Mat hesitated, but flattery persuaded him. Part of the way up Two-Mile Sluice he poled; several times he waded, towing the canoe; and thrice for a few rods he carried it on his shoulders. When after the last carry' he put it down and slid it into the water, they were at the head of the Sluice. Mat held the canoe, bade M’lord get in.
But M’lord said: “I’ll take it down
Mat grinned, shook his head. “You’d never make it.”
“Done some punting on the Thames,” MTord said mildly.
Mat said, half angry: “This isn’t the
Thames! Get in. I'll take her through.” “I’d like to try it,” MTord urged. “Til take the responsibility.”
“You’re crazy !" Mat insisted. “Get in !” MTord murmured gently: “Sorry, old
nan.” His fist caught Mat neatly, and Mat’s knees ceased to function and Mat sat down hard.
When his vision cleared, he saw MTord poling out toward the quickening current; aid Mat staggered to his feet and shouted: Come back !” But then he saw it was too late for that; and he cupped his hands and bawled: “Sit down ! Paddle, not pole!” MTord heard; he sat down. Mat, running along the shore, saw the canoe tip into the first pitch; saw it swing crazily. The current caught it broadside and rolled it over and over, across a gravel bar—to Mat’s very feet. Mat grappled it. MTord cot footing, and between them they hauled it clear.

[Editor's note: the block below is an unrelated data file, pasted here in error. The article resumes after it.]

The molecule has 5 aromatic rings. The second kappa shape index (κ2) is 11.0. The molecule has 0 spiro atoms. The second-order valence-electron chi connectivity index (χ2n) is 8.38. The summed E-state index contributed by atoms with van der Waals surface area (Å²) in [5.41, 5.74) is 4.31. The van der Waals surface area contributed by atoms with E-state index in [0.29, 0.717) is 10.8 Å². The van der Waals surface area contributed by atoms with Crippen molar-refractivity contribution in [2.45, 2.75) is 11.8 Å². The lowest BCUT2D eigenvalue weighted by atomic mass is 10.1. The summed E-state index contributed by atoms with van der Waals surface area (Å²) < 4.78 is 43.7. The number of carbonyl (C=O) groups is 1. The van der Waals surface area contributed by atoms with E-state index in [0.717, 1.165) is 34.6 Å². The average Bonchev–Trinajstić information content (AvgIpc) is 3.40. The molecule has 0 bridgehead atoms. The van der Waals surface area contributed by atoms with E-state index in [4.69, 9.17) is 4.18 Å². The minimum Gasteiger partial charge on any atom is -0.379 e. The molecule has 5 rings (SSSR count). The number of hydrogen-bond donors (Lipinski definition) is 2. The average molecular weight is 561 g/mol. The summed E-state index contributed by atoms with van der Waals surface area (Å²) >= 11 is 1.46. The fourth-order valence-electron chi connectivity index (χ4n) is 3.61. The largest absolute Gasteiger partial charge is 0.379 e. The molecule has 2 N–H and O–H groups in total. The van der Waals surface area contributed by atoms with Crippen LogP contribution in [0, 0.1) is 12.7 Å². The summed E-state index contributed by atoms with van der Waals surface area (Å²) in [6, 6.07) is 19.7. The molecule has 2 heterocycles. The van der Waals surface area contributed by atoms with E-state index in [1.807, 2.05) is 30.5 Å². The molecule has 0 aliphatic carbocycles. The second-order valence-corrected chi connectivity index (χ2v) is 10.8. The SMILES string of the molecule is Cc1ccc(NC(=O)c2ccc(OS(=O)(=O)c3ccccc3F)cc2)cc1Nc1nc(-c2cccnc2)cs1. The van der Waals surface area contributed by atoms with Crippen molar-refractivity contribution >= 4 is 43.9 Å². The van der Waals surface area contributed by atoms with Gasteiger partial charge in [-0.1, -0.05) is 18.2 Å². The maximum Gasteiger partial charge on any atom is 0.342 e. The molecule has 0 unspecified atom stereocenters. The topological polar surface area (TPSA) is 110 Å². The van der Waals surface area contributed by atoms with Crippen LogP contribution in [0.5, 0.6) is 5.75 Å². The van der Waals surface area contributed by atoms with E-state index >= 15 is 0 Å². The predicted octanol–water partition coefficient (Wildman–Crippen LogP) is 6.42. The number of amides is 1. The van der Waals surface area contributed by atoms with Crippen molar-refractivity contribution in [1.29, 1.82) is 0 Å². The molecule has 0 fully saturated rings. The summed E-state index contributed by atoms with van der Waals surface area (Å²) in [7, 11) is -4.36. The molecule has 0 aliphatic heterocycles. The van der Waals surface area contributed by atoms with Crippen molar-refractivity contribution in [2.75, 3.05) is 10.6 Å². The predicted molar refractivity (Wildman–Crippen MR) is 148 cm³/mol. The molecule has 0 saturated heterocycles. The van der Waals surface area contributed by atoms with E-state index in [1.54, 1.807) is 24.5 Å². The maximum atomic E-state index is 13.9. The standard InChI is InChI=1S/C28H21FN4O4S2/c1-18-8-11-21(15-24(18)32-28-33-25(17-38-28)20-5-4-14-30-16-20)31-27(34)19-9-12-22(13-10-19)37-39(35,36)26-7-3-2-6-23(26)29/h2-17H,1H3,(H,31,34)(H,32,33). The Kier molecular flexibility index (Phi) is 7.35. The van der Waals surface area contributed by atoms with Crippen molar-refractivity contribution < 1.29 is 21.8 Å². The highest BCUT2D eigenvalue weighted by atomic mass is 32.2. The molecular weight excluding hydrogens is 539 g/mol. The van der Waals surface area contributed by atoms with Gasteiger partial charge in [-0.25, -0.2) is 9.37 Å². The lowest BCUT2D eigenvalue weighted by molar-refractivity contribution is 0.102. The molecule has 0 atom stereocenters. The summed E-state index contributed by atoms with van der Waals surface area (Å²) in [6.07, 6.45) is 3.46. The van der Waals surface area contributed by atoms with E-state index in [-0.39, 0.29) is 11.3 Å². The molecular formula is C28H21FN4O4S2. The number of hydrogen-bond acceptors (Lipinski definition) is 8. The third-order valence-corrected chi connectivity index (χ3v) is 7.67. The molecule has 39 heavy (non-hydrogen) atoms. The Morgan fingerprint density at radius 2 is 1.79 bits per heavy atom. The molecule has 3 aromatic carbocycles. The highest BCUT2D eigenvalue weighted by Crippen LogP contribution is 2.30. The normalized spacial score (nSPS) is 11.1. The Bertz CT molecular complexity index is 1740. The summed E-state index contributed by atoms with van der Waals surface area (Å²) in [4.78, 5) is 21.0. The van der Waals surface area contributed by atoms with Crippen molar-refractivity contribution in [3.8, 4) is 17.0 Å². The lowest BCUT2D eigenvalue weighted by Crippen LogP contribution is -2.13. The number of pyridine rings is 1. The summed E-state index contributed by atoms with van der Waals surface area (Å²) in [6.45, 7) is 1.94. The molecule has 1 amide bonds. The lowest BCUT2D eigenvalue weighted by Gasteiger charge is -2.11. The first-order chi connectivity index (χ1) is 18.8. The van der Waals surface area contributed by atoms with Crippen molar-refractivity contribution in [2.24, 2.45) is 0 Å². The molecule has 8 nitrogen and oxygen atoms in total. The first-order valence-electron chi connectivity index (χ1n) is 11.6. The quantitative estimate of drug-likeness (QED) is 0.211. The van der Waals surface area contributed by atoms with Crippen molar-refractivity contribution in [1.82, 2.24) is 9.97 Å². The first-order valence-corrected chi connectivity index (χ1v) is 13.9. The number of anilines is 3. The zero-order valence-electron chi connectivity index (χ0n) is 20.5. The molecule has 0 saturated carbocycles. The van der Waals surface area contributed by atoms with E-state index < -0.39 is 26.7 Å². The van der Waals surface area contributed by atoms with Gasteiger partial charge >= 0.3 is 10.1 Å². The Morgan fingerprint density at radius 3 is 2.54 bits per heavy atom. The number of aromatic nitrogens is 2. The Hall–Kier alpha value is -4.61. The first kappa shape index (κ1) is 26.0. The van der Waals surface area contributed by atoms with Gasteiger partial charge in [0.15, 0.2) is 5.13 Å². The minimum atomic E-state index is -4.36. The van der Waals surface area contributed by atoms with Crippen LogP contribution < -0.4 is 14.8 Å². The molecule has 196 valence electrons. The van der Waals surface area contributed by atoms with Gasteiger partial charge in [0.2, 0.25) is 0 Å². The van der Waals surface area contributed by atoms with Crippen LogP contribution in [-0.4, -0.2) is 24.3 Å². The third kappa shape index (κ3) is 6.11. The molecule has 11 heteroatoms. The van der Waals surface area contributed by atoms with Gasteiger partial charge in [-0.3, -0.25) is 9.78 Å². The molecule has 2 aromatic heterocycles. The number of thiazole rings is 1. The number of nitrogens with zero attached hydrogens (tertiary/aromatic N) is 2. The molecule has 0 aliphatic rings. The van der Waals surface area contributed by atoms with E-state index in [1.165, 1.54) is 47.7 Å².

MAT SAW, with reluctant respect, that MTord had held fast to the paddle. They carried the canoe ashore and then Mat turned to the other man.
“Now,” he said grimly, “I’m going to ;each you who’s boss of this outfit.” And ie came in, head down, fists cocked.
MTord protested: “Don’t do that. Mat. No use, really, y’know.” And even as he •poke he deflected Mat’s right with a tap on the wrist, stepped inside it. and Mat sat down hard and spat out a flake of tooth.
“No use. really,” MTord repeated. "Have a bit of sense, old man.”
“ITl knock your head off!” Mat threatened, trying to rise.
“Not leading with your right, Mat,” MTord said kindly. “It isn’t done, y’know. But suppose you did; I’m still going tostay here till I run the Sluice alone. Why not show me how?”
“What’s the idea?” Mat protested, coming uncertainly to his feet.
“Call it that I’m sorry for that chap, Courtney,” MTord said vaguely. “This bit of river did him in. I want to teach it manners, that’s all.”
“You’ll bust the canoe, leave us stranded here.”
“We can walk out.”
“You’ll get yourself drowned.”
“Hah! I've done some punting on the Thames. Need to learn the knack, that’s all.”
Mat threw up his hands. “All right, be a blasted fool!” he said. “Come on. We’ll carry it up to the head again.” They lifted the canoe between them. “Swim, can you?” he challenged.